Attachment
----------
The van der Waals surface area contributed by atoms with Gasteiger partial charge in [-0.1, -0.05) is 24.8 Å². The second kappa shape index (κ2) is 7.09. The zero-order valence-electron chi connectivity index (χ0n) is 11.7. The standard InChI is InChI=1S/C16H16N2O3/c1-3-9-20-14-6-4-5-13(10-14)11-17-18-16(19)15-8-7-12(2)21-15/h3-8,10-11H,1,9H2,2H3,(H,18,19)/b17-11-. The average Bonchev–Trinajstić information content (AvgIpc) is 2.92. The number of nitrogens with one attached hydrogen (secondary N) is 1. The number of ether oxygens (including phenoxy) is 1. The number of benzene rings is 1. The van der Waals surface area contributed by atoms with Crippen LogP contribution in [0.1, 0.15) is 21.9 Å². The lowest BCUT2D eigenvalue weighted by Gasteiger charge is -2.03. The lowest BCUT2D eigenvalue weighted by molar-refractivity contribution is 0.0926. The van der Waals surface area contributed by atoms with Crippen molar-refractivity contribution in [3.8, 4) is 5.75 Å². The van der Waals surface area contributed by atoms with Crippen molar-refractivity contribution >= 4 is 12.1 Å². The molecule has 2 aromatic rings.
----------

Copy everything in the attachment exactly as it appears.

The van der Waals surface area contributed by atoms with Gasteiger partial charge in [-0.1, -0.05) is 24.8 Å². The second kappa shape index (κ2) is 7.09. The zero-order valence-electron chi connectivity index (χ0n) is 11.7. The standard InChI is InChI=1S/C16H16N2O3/c1-3-9-20-14-6-4-5-13(10-14)11-17-18-16(19)15-8-7-12(2)21-15/h3-8,10-11H,1,9H2,2H3,(H,18,19)/b17-11-. The average Bonchev–Trinajstić information content (AvgIpc) is 2.92. The number of nitrogens with one attached hydrogen (secondary N) is 1. The number of ether oxygens (including phenoxy) is 1. The number of benzene rings is 1. The van der Waals surface area contributed by atoms with Crippen LogP contribution in [0.1, 0.15) is 21.9 Å². The lowest BCUT2D eigenvalue weighted by Gasteiger charge is -2.03. The lowest BCUT2D eigenvalue weighted by molar-refractivity contribution is 0.0926. The van der Waals surface area contributed by atoms with Crippen molar-refractivity contribution in [3.8, 4) is 5.75 Å². The van der Waals surface area contributed by atoms with Crippen molar-refractivity contribution >= 4 is 12.1 Å². The molecule has 2 aromatic rings.